It looks like ObamaCare will be heading to the Supreme Court again. Though the high court has found the Affordable Care Act to be constitutional, companies and institutions both big and small are taking issue with covering birth control.
The fierce backlash is in response to the section of the legislation that would have companies fully cover all "contraception methods and sterilization procedures" approved by the FDA. This includes the hotly debated "morning after pill", which some feel is just an "abortion pills=". The lawsuits, filed at almost a weekly rate against this part of the law, come from schools and companies with religious ties.
"Religious employers" are exempt from this part of the law. They are defined as those whose "purpose is to inculcate religious values, that they primarily employ and serve people who share their religious tenets, and that they are a nonprofit group under federal law". So churches yes, but the schools they support, no. Why? Because schools don't always employ people of the same religion, and their primary function is not to teach one religion—oft times they teach people of various religions. Companies are also wanting to be exempt from these laws because their "core values" are based on religious beliefs. The most well-known case of this nature involves Hobby Lobby, whose founder is evangelical Christian and has said he "run[s] his company on biblical principles" and believes the company "cannot abandon our religious beliefs to comply with this mandate".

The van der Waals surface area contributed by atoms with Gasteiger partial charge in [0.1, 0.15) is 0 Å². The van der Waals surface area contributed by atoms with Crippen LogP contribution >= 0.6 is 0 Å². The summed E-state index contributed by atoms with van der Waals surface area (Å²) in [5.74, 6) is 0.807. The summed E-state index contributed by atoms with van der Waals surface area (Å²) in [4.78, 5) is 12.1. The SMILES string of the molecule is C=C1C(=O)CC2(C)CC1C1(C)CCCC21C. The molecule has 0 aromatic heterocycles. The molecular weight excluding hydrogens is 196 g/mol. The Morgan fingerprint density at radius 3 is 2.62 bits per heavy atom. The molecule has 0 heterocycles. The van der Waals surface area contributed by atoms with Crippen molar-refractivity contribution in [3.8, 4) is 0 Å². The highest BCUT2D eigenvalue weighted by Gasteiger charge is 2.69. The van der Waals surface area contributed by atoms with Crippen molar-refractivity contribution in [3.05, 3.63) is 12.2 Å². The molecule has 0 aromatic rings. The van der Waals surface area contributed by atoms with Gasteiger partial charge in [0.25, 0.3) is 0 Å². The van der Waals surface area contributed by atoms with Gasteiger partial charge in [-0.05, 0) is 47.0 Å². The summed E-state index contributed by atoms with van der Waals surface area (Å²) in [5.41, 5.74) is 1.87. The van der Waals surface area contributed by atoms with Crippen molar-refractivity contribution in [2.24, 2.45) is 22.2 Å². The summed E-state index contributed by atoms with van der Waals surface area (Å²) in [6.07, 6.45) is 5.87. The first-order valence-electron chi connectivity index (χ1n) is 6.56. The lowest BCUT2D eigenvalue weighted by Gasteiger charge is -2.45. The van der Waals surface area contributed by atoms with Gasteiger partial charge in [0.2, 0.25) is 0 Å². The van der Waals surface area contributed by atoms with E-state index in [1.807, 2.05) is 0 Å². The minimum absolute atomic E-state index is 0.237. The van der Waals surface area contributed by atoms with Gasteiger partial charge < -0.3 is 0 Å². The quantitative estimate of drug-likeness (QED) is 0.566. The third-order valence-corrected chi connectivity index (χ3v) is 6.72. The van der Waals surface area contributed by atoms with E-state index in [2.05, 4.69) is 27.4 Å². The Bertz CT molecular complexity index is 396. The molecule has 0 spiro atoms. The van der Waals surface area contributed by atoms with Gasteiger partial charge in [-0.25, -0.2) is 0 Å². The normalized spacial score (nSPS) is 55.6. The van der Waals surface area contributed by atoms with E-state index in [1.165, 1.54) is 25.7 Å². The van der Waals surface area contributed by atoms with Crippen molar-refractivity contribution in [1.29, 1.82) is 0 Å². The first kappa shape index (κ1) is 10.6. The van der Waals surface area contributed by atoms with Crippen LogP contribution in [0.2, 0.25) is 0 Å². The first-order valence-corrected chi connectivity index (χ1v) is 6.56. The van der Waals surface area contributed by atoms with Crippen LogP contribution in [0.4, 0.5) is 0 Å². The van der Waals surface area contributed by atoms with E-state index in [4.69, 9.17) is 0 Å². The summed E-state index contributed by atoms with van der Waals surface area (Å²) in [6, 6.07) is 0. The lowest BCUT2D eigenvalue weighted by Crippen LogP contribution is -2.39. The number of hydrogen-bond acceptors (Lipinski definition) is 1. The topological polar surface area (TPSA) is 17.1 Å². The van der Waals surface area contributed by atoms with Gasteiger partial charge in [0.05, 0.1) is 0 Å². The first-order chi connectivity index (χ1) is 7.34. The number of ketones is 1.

So, it will probably come down to the Supreme Court deciding who and what is a "religious employer" and who is allowed to be exempt. I think religious groups should be able to abide by their own teachings as long as it does not interfere with a woman, or any persons, right to live their life but their own beliefs. As Judy Waxman, a VP of the National Women's Law Center, stated, "Ninety-nine percent of women use contraceptives at some time" in their life, and that "Contraception was declared by the C.D.C. to be one of the 10 greatest public health achievements of the 20th century". Hopefully the law stands and women stay covered no matter where they decide to work.
Photos via whitehouse.gov, ffrf.org, foxnews.com
The opinions expressed on the BUST blog are those of the authors themselves and do not necessarily reflect the position of BUST Magazine or its staff.